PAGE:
Asia Pacific also shares another commonality with the North American recovery: its most-travelled corridors prior to the pandemic were largely shut early in the recovery. In North America, the U.S.-Canada border only began to re-open to vaccinated travelers in November 2021, four months into the recovery. In Asia Pacific, the most-travelled corridors were those into and out of China, which were reopened three months into the recovery. If Asia Pacific’s recovery were to follow the same trajectory as that of North America, monthly volumes would not pass the 100 percent mark until year-end at the earliest. Asia Pacific’s reemergence, though, has two key advantages: the pandemic’s waning grip on the economy and public health, and the rest of the world’s head start at being open to travel for at least a year already.

Excluding Mainland China, Macau and Hong Kong, the rest of Asia’s recovery shows the benefits of opening later and why there’s reason to be hopeful that time to full recovery might come faster. Given its earlier re-opening, the rest of Asia’s recovery began earlier in May 2022 and after tracking Europe’s recovery initially is now outpacing it. Europe’s recovery fell back briefly at the end of 2021 in response to the spread of the Omicron variant. Continuing on its current path, the rest of Asia should attain full recovery by February or March. In addition, now that China’s Omicron wave has largely passed, the region as a whole could recover fully by the global peak travel season (June –August), depending on how quickly the rest of the infrastructure needed to support cross-border travel (documentation, lodging, routes) comes back online.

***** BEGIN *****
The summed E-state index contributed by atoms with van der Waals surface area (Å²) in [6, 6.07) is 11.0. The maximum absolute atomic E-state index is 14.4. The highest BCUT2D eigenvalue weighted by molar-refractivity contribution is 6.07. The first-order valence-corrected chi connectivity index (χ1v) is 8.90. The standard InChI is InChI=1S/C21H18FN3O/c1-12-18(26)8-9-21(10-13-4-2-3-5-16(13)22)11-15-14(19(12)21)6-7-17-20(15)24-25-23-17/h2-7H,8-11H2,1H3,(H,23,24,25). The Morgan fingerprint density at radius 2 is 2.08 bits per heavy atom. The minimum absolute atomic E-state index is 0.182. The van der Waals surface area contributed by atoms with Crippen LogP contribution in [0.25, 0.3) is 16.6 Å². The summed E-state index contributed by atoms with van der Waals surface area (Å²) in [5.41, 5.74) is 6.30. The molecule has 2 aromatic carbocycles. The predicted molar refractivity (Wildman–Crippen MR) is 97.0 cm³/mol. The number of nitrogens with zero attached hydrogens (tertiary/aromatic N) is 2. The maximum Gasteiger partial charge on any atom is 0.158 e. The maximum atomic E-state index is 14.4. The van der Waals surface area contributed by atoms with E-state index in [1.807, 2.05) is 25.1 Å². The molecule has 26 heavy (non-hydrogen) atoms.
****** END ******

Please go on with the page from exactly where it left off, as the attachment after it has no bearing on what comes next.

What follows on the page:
Reshuffling of travel destinations is underway

Just as the pandemic reordered the popularity of travel destinations, its ending opens the possibility that destinations may regain their former positions. Consider Tokyo, which ranked as the ninth most popular destination globally in 2019, according to the VISIT platform. Border closures and other measures to control the pandemic took their toll, Tokyo in 2022 saw its global rank fall to 93 and recovered only 16 percent of its 2019 visitor volumes. In contrast, Mecca, which reopened earlier and has benefited from a government push to promote tourism, has risen to become the thirteenth most visited city, up from 44th in 2019. Mecca, like other international destinations such as Dubai and London, benefited from the Asia Pacific border restrictions in 2022, as travelers from Asia Pacific diverted their travel from closed destinations to more open ones outside of the region. Intra-regional travel recovery in Asia Pacific excluding Mainland China, Hong Kong and Macau stood at only 35 percent of its 2019 level in 2022; in contrast, travel between Asia Pacific and other regions reached 69 percent. Another reason could be that as cities in Europe and the Middle East re-opened earlier, the travel infrastructure was already in place, making travel easier.